The first season of Westworld, HBO’s show about a debauched theme park in which sentient robots are raped and tortured by human beings on vacation, ended with the robots in open rebellion. In the final sequence, Dolores (Evan Rachel Wood), the show’s robot protagonist, known in the series’ vernacular as a “host,” executed Robert (Anthony Hopkins), the park’s co-founder, according to his wishes. She killed him in front of a black-tie–clad group of park investors, whose annual gala was soon set upon by all the defunct hosts in the Westworld storage lockers, guns blazing.
I thought this last sequence was pretty great. (It was actually the second-to-last sequence, because Westworld is trying to transport the crassly commercial Marvel movie tic of inserting a throwaway scene after the credits, as if receiving 10 more seconds of story you didn’t need is a benevolence and not just excess.) Dolores, along with the more clear-eyed host Maeve (Thandie Newton), is the show’s most interesting character, even if long stretches of the series have relegated her to a supporting role or a multiple-timeline haze. But here she was—as was promised from the end of the first episode, when Dolores hurt a fly—leading the hosts against the vile human overlords who doubted their very personhood, setting up an action-filled second season about an oppressed group fighting for their freedom, an allegory for basically any struggle you could name, including particularly relevant fights against racism and tyranny.
It was not great enough, however, to make up for all of the show that had come before. When Westworld began, it too seemed poised to explore rich thematic material about consciousness, trauma, and humanity and instead spent eight episodes communing with a Reddit board. A little after its start, the show became slavishly devoted to twists, all of which were successfully predicted, up to and including Dolores’ identity as the mass-murdering big bad Wyatt (shown in the finale not to be an evil being but a human-directed host on a murder-suicide mission of compassion) and William being one and the same as the Man in Black, a theory so well-circulated it became unavoidable even to people doing minimal spoiler avoidance.
In a very generous reading, the finale was trying to operate as a kind of correction to all the twist-hunting it encouraged, insofar as the twists didn’t really matter. The reveal that William was the Man in Black thankfully did not overshadow the revelation that Dolores has also been repeating herself in time, on a perpetual loop towards consciousness, though the episodes-long buildup to that reveal did make Dolores’ story opaque and needlessly confusing, up to and through much of the finale. Moreover, the Man in Black’s obsession with “the maze” was revealed to be silly and futile, a jab at clue-hunting viewers that would have been more powerful if Westworld Kremlinologists had whole-heartedly taken the maze-bait—instead, the maze was, relatively speaking, ignored.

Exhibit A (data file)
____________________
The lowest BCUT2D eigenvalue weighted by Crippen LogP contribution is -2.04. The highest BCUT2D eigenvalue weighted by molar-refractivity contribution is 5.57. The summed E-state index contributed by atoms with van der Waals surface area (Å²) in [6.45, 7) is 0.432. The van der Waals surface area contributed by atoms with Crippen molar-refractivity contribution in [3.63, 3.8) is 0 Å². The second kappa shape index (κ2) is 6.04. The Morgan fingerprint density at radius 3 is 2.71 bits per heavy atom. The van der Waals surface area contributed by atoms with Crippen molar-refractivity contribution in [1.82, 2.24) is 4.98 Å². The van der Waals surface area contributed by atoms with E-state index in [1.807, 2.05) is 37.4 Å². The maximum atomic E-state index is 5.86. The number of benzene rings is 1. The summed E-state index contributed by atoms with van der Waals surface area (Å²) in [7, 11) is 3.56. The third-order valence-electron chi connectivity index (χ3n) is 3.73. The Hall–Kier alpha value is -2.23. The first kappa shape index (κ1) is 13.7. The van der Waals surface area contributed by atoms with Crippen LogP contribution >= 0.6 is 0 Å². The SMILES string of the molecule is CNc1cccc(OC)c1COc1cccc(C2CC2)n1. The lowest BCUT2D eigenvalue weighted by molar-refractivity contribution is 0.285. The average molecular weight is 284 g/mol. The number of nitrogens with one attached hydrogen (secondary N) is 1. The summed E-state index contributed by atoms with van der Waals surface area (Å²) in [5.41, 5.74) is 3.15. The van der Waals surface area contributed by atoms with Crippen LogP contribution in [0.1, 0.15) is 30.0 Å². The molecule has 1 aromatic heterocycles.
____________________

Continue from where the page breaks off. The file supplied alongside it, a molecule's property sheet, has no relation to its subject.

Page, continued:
But Westworld is the show that stuffs candy down your throat and then lectures you about how sugar is bad for your attention span. A viewer could have successfully “predicted” the finale without paying attention to any of the theories or spoilers—but then, he or she could have “predicted” the finale without watching about seven episodes of the show. It’s one thing to say the maze doesn’t matter in any literal way; it’s another to say that and also have spent six episodes of focusing on the maze. It’s one thing to make William’s revelation secondary to Dolores’ character development at the end of the season; it’s another to do that after subsuming Dolores’ to William for all of the season that came before. It’s one thing to construct a twist whose “real” twist is that it is literally a child’s toy, a plaything, junk, and another to have given your show a tortured, confusing structure that prioritized twists over character development (Robert’s motivations are the real maze) and relationships.
It’s much better for a show to end its uneven and needlessly complex first season on a promising beat than an unpromising one, but Westworld is still Westworld. Next season won’t be about the concrete and clear-eyed Maeve trying to lead an uprising with the ephemeral, trippy Dolores (that’s a show I would watch!); this storyline will take a backseat to a dozen new twists, including whatever is happening in the recently revealed SamuraiWorld. (When do people whose fantasies don’t involve macho violence get a theme park?)
Westworld is too well-designed for this moment of #PeakTV to change. It’s a game that requires player participation and all the attendant watercooler chatter that comes with it, with enough ideas embedded in it to keep it from being critically written off. (Read this Twitter thread and be convinced the next season could be amazing.) It’s the host version of a TV show, expertly designed to play into an increasingly predictable and lucrative TV-watching mode—TV show as treasure hunt—but ultimately hollow.